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Africans text message to check if drugs are real
In this Friday, Oct. 30, 2009 picture a caretaker looks after a baby girl in the Siaya hospital in Western Kenya. The girl was found abandoned in the street and suffering with malaria. For Africans wondering whether the malaria drugs they've bought are real, there may soon be a quick way of finding out: sending a text message. Across the continent, more than 30 percent of malaria medicines are estimated to be fake, and many look identical to the real thing. A new project called mPedigree lets consumers send in a code via text message that lets them check if their drugs are genuine. (AP Photo/Karel Prinsloo)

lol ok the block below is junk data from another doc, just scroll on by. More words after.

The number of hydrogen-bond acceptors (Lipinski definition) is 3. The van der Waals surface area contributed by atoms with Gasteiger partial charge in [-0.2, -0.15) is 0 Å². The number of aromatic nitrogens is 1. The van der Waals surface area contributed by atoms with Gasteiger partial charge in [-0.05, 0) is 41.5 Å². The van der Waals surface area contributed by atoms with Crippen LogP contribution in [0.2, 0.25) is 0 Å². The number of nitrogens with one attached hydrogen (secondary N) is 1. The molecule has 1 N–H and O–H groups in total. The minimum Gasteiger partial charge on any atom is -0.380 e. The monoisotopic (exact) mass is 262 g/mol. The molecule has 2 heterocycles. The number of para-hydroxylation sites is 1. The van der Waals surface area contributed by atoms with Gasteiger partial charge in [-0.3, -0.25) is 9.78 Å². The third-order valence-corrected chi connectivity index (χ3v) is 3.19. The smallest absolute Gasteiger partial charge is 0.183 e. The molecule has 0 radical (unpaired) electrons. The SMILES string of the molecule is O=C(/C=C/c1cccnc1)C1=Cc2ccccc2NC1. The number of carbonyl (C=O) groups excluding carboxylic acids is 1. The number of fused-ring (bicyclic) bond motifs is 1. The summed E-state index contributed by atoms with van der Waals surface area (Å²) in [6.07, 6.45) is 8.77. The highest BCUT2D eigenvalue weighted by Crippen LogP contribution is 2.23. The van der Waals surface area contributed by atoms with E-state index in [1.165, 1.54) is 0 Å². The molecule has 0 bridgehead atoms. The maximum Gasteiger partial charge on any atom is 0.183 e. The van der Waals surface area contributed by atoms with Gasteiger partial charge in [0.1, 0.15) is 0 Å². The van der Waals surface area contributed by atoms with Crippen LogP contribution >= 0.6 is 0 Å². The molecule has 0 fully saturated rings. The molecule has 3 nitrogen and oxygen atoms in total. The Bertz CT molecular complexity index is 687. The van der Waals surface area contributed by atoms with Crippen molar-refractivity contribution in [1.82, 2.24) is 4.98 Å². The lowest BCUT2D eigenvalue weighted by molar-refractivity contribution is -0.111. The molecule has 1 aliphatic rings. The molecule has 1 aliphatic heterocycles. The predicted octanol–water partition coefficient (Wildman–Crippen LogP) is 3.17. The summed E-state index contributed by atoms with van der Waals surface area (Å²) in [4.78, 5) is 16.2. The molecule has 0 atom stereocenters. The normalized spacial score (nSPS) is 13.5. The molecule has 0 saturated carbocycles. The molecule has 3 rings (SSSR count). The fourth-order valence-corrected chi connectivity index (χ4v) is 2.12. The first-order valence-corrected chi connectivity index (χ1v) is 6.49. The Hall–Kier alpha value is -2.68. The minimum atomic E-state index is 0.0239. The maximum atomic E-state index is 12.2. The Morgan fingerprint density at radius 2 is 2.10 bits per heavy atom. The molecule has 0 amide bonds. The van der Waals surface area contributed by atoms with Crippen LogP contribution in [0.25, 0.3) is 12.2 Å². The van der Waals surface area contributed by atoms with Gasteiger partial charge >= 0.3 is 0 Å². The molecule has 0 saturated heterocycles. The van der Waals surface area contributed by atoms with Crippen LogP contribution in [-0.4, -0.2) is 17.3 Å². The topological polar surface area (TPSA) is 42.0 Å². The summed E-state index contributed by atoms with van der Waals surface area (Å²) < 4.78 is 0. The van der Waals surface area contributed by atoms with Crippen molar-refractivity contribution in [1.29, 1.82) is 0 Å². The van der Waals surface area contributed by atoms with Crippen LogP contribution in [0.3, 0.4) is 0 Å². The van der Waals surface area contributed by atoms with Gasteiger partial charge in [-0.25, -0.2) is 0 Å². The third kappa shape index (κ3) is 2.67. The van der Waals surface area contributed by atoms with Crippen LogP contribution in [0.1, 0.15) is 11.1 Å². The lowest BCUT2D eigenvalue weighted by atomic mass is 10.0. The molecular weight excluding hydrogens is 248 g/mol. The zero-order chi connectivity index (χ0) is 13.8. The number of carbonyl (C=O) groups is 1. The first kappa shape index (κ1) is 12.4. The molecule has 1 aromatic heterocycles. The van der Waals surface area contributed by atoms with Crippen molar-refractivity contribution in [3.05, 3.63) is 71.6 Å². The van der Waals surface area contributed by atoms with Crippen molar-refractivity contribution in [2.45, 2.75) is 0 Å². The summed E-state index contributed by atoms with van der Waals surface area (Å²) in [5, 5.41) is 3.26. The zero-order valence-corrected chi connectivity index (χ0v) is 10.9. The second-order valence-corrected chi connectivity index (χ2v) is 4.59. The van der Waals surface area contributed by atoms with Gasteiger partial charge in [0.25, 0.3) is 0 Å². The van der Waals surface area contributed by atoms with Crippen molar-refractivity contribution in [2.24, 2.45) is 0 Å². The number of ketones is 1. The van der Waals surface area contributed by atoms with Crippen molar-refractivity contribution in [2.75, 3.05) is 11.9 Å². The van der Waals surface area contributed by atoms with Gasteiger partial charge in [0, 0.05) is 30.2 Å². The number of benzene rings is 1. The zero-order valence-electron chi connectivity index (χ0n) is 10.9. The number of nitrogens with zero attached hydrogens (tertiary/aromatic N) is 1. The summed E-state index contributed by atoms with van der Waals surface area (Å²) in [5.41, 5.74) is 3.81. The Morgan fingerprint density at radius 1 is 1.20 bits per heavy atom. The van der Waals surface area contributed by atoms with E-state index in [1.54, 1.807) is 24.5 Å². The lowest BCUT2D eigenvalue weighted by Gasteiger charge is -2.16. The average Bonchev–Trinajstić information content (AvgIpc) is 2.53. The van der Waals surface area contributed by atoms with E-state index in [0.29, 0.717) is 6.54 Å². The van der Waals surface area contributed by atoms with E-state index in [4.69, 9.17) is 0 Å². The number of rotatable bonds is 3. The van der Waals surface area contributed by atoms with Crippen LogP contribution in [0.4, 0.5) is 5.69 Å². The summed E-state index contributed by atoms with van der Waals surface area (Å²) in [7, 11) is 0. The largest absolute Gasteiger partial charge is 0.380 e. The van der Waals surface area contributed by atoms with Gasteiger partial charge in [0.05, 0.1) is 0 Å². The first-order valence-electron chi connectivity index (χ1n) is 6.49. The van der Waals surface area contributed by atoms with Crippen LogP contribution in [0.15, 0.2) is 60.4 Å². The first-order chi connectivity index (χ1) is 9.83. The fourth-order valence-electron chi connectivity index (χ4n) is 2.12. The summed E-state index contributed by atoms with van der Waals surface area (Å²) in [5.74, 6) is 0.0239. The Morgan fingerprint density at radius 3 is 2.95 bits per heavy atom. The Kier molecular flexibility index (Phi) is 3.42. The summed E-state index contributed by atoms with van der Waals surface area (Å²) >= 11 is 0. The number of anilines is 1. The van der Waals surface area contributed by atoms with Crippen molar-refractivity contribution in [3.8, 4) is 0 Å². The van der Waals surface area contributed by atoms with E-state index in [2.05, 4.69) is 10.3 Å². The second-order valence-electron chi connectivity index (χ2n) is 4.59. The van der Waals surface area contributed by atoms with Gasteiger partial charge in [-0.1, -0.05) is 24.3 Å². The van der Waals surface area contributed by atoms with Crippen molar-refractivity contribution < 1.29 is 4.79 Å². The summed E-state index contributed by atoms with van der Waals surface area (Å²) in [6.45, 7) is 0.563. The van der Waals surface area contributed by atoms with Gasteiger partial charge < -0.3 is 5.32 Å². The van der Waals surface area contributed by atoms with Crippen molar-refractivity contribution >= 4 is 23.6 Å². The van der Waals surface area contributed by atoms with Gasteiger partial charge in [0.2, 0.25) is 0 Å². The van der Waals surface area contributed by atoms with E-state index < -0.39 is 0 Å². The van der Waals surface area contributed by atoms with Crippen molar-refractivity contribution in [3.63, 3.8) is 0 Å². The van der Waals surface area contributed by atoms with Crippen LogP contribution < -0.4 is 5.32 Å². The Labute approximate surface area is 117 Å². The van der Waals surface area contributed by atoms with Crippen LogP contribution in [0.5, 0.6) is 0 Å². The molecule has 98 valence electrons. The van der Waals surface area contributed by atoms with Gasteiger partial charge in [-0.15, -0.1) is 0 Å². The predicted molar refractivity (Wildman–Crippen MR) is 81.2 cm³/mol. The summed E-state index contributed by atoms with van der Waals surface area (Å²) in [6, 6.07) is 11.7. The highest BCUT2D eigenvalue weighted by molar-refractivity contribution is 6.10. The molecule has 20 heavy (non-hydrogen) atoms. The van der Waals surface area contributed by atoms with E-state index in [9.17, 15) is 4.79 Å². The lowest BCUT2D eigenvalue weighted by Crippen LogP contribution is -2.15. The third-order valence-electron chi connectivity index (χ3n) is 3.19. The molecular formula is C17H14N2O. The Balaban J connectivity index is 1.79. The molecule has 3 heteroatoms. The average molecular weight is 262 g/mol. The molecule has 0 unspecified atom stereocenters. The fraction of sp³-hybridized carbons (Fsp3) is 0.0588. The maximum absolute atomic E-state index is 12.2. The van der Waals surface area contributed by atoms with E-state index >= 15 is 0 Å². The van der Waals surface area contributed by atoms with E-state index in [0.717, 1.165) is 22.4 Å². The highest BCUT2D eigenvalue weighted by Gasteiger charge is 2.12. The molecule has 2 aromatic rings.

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Cleveland Cavaliers superstar LeBron James on Monday night during pregame warmups wore an “I can’t breathe” T-shirt, referring to Eric Garner, who died after a New York police officer placed him in a chokehold during an arrest for selling loose cigarettes. The shirt, one of several featuring the slogan that have been seen around the league in recent days after a grand jury declined to indict the officer last week, is just one in a long history of political statements made by athletes on the playing field. Here are some others.